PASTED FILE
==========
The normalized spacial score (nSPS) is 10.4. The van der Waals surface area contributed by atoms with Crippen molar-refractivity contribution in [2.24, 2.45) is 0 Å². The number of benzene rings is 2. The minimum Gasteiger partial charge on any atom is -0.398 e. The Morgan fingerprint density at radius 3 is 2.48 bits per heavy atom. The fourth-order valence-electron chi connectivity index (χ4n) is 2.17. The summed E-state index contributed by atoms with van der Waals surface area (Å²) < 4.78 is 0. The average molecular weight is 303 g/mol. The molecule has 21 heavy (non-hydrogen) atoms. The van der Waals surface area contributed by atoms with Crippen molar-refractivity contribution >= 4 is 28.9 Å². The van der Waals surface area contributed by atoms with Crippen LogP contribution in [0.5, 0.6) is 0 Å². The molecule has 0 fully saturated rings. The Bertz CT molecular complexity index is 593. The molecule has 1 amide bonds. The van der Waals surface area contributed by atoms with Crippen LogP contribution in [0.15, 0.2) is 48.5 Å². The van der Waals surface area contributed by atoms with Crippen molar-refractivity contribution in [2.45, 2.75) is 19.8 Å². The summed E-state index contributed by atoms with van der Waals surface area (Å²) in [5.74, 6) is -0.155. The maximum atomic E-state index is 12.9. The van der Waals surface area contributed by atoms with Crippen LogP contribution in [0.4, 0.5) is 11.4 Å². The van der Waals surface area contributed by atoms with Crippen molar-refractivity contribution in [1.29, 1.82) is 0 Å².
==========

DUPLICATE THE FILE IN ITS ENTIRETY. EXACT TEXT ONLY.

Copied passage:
The normalized spacial score (nSPS) is 10.4. The van der Waals surface area contributed by atoms with Crippen molar-refractivity contribution in [2.24, 2.45) is 0 Å². The number of benzene rings is 2. The minimum Gasteiger partial charge on any atom is -0.398 e. The Morgan fingerprint density at radius 3 is 2.48 bits per heavy atom. The fourth-order valence-electron chi connectivity index (χ4n) is 2.17. The summed E-state index contributed by atoms with van der Waals surface area (Å²) < 4.78 is 0. The average molecular weight is 303 g/mol. The molecule has 21 heavy (non-hydrogen) atoms. The van der Waals surface area contributed by atoms with Crippen molar-refractivity contribution >= 4 is 28.9 Å². The van der Waals surface area contributed by atoms with Crippen LogP contribution in [0.5, 0.6) is 0 Å². The molecule has 0 fully saturated rings. The Bertz CT molecular complexity index is 593. The molecule has 1 amide bonds. The van der Waals surface area contributed by atoms with Crippen LogP contribution in [0.15, 0.2) is 48.5 Å². The van der Waals surface area contributed by atoms with Crippen molar-refractivity contribution in [2.45, 2.75) is 19.8 Å². The summed E-state index contributed by atoms with van der Waals surface area (Å²) in [5.74, 6) is -0.155. The maximum atomic E-state index is 12.9. The van der Waals surface area contributed by atoms with Crippen LogP contribution in [0.4, 0.5) is 11.4 Å². The van der Waals surface area contributed by atoms with Crippen molar-refractivity contribution in [1.29, 1.82) is 0 Å².